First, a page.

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Review
. 2014 Oct;38(5):479-89.
doi: 10.1016/j.canep.2014.07.006. Epub 2014 Aug 10.

Epidemiology of Childhood Leukemia in the Presence and Absence of Down Syndrome

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Review

Epidemiology of Childhood Leukemia in the Presence and Absence of Down Syndrome

Gabor Mezei et al. Cancer Epidemiol. .

Abstract

Down syndrome (DS) is a common congenital anomaly, and children with DS have a substantially higher risk of leukemia. Although understanding of genetic and epigenetic changes of childhood leukemia has improved, the causes of childhood leukemia and the potential role of environmental exposures in leukemogenesis remain largely unknown. Although many epidemiologic studies have examined a variety of environmental exposures, ionizing radiation remains the only generally accepted environmental risk factor for childhood leukemia. Among suspected risk factors, infections, exposure to pesticides, and extremely low frequency magnetic fields are notable. While there are well-defined differences between leukemia in children with and without DS, studies of risk factors for leukemia among DS children are generally consistent with trends seen among non-DS (NDS) children. We provide background on DS epidemiology and review the similarities and differences in biological and epidemiologic features of leukemia in children with and without DS. We propose that both acute lymphoblastic and acute myeloblastic leukemia among DS children can serve as an informative model for development of childhood leukemia. Further, the high rates of leukemia among DS children make it possible to study this disease using a cohort approach, a powerful method that is unfeasible in the general population due to the rarity of childhood leukemia.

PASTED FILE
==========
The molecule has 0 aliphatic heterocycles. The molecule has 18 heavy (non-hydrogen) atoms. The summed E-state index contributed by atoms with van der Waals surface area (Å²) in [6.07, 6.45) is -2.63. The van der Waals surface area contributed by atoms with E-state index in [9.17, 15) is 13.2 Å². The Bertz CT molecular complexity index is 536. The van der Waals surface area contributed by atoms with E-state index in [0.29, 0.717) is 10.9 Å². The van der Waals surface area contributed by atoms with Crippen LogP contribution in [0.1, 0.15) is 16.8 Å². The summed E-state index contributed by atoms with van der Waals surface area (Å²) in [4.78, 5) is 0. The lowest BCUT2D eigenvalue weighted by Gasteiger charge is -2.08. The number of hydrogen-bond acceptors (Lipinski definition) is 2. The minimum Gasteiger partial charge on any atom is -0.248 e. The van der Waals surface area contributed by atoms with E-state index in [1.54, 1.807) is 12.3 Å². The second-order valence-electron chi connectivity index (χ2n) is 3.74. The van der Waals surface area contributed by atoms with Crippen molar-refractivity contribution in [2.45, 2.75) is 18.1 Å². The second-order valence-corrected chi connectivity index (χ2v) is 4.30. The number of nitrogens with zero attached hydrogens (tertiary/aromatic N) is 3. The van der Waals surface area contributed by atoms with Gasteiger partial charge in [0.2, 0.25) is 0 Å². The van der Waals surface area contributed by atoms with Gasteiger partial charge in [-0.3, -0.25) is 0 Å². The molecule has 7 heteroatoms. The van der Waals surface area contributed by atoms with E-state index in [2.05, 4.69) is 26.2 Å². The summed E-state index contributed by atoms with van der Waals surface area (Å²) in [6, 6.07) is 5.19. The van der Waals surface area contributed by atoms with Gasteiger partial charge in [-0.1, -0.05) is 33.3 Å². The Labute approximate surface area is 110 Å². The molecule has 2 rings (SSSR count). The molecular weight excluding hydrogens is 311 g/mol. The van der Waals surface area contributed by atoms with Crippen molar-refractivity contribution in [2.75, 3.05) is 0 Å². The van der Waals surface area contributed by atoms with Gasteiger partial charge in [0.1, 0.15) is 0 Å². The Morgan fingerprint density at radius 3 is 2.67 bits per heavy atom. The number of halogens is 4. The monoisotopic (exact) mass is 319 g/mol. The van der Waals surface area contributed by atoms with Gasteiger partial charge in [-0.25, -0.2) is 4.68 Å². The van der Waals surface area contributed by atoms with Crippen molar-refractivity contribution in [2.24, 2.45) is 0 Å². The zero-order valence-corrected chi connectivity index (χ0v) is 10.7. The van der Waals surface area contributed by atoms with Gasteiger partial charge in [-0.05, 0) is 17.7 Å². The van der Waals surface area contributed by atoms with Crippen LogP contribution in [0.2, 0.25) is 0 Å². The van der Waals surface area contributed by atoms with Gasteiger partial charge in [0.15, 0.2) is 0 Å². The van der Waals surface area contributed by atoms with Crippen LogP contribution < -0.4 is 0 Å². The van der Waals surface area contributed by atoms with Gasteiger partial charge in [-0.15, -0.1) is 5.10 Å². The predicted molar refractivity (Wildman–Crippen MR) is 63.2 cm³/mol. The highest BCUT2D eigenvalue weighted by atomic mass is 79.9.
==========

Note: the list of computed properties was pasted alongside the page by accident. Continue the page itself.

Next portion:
Keywords: Acute leukemia; Childhood leukemia; Children; Down syndrome; Etiology.

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